The Strongroom

Fasten the seatbelt on your information security strategy

26th June 2018

Written by Origin Security

It’s safe to say that most, if not all successful businesses have a business strategy. What about an information security strategy?

Picture this. One day an incident occurs that threatens the security of sensitive information held by your business. How do you react? Are you prepared? Likewise, what do you do when a new privacy or data security regulation must be complied with? Where do you start? What’s your company’s information security protocol?

A well-planned, well-executed information security strategy aligns with with your business strategy: it sustains long-term viability and meets the needs of your business. Like business strategies, not all information security strategies are created equal. Some are better than others.

Most of the New Zealand businesses we work with tend to have three approaches to information security: the ‘band-aid approach’, the ’rear-view mirror strategy’ and the ‘seatbelt strategy’.

Which one best describes your business’s information security strategy (if you have one, that is)? Is it time to implement some changes to your business’ information security efforts?


1) The Band-Aid Approach

The need for some sort of information security measure arises the day of an incident, just as a band-aid is required the moment you cut your finger. The incident is unforeseen, and you (or your business) are ill-prepared. Another incident occurs. A fresh band-aid is applied.

In each case, different individuals across an organisation are assigned to, and perform different security functions on an ad hoc basis. Security ‘happens’ as needed, when needed; with little or no pre-meditation or overarching plan to guide you.

In this scenario, risk assessments and reviews of the latest threats are usually nonexistent, plans for upcoming initiatives are sparse, and new initiatives are generated by the next incident to take place.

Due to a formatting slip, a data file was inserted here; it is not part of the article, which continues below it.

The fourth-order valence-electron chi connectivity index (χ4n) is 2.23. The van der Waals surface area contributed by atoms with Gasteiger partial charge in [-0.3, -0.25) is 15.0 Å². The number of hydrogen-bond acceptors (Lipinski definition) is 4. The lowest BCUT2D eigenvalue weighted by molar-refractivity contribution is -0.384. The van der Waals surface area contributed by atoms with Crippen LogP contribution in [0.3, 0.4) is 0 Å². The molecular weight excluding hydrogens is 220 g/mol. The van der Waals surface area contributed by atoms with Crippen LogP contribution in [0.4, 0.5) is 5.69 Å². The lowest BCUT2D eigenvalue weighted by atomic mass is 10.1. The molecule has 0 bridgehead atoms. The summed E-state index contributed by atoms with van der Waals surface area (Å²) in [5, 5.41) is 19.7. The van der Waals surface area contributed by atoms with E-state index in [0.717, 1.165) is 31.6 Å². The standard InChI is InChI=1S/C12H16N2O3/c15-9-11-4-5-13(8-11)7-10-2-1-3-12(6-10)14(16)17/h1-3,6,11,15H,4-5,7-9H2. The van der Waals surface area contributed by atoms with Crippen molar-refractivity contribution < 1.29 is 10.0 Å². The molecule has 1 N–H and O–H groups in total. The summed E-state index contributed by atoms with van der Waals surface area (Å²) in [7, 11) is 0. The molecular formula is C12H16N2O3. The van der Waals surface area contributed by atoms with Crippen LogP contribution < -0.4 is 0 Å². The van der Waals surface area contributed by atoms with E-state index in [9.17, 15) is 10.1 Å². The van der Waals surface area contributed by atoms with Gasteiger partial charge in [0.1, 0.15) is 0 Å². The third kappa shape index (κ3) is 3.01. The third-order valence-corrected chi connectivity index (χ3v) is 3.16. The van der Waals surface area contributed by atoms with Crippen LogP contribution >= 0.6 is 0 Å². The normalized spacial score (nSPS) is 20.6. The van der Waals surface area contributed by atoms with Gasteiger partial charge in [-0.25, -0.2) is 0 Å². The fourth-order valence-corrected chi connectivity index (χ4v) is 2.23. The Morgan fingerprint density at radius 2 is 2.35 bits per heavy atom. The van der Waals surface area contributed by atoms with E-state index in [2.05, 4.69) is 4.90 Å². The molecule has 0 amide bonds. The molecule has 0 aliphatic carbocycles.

Organisations that follow this strategy are classified as security unaware.


2) The Rear-View Mirror Strategy

This is an incident-driven approach that starts as a band-aid, then slowly morphs into a healthcare plan.

Someone is assigned the job of establishing and maintaining information security in response to an incident. This is often delegated to the IT department. After all, information security is an IT issue, right?

The IT team will attempt to fix the problem at hand, in addition to their ‘day job’. After a series of small successes (band-aids), someone will come to the realisation that the issue at hand requires greater resource and forward thinking. The idea is put to the board and executive. It’s met with resistance.

From here on in, the IT team takes on more security projects and problems. This increases the visibility of the security function. Mid-level employees and staff acquire the funds and the resourcing for security initiatives by articulating accomplishments of past security initiatives. Slowly and in piecemeal fashion, an information security strategy is formed from the bottom-up.

This approach is a lot like looking in the rear view mirror; the security strategy is established based on where you’ve been, rather than where you want to go.


3) The Seatbelt Strategy

Unlike the band-aid approach and the rear view strategy, this method is proactive and deliberate. Rather than responding to the incident at hand, risk is mitigated with preemptive measures, like securing your seatbelt before driving a car.